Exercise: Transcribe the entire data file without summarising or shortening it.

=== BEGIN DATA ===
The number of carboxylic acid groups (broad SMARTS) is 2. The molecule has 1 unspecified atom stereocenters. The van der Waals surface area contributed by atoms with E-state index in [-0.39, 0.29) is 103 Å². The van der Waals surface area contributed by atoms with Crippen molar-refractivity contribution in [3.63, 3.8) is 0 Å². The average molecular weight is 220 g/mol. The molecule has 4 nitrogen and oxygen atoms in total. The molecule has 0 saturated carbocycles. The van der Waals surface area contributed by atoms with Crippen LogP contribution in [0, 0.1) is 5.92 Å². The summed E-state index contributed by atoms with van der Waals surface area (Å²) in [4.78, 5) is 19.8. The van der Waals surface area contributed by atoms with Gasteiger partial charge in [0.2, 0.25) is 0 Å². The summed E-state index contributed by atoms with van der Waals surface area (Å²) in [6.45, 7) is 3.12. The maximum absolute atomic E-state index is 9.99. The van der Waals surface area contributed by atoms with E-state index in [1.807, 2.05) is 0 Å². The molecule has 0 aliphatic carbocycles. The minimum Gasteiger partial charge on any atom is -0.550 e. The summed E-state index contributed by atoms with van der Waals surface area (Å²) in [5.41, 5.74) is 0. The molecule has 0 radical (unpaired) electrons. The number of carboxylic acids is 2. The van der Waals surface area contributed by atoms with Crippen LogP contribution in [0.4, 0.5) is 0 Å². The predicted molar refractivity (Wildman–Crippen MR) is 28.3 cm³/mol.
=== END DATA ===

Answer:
The number of carboxylic acid groups (broad SMARTS) is 2. The molecule has 1 unspecified atom stereocenters. The van der Waals surface area contributed by atoms with E-state index in [-0.39, 0.29) is 103 Å². The van der Waals surface area contributed by atoms with Crippen molar-refractivity contribution in [3.63, 3.8) is 0 Å². The average molecular weight is 220 g/mol. The molecule has 4 nitrogen and oxygen atoms in total. The molecule has 0 saturated carbocycles. The van der Waals surface area contributed by atoms with Crippen LogP contribution in [0, 0.1) is 5.92 Å². The summed E-state index contributed by atoms with van der Waals surface area (Å²) in [4.78, 5) is 19.8. The van der Waals surface area contributed by atoms with Gasteiger partial charge in [0.2, 0.25) is 0 Å². The summed E-state index contributed by atoms with van der Waals surface area (Å²) in [6.45, 7) is 3.12. The maximum absolute atomic E-state index is 9.99. The van der Waals surface area contributed by atoms with E-state index in [1.807, 2.05) is 0 Å². The molecule has 0 aliphatic carbocycles. The minimum Gasteiger partial charge on any atom is -0.550 e. The summed E-state index contributed by atoms with van der Waals surface area (Å²) in [5.41, 5.74) is 0. The molecule has 0 radical (unpaired) electrons. The number of carboxylic acids is 2. The van der Waals surface area contributed by atoms with Crippen LogP contribution in [0.4, 0.5) is 0 Å². The predicted molar refractivity (Wildman–Crippen MR) is 28.3 cm³/mol.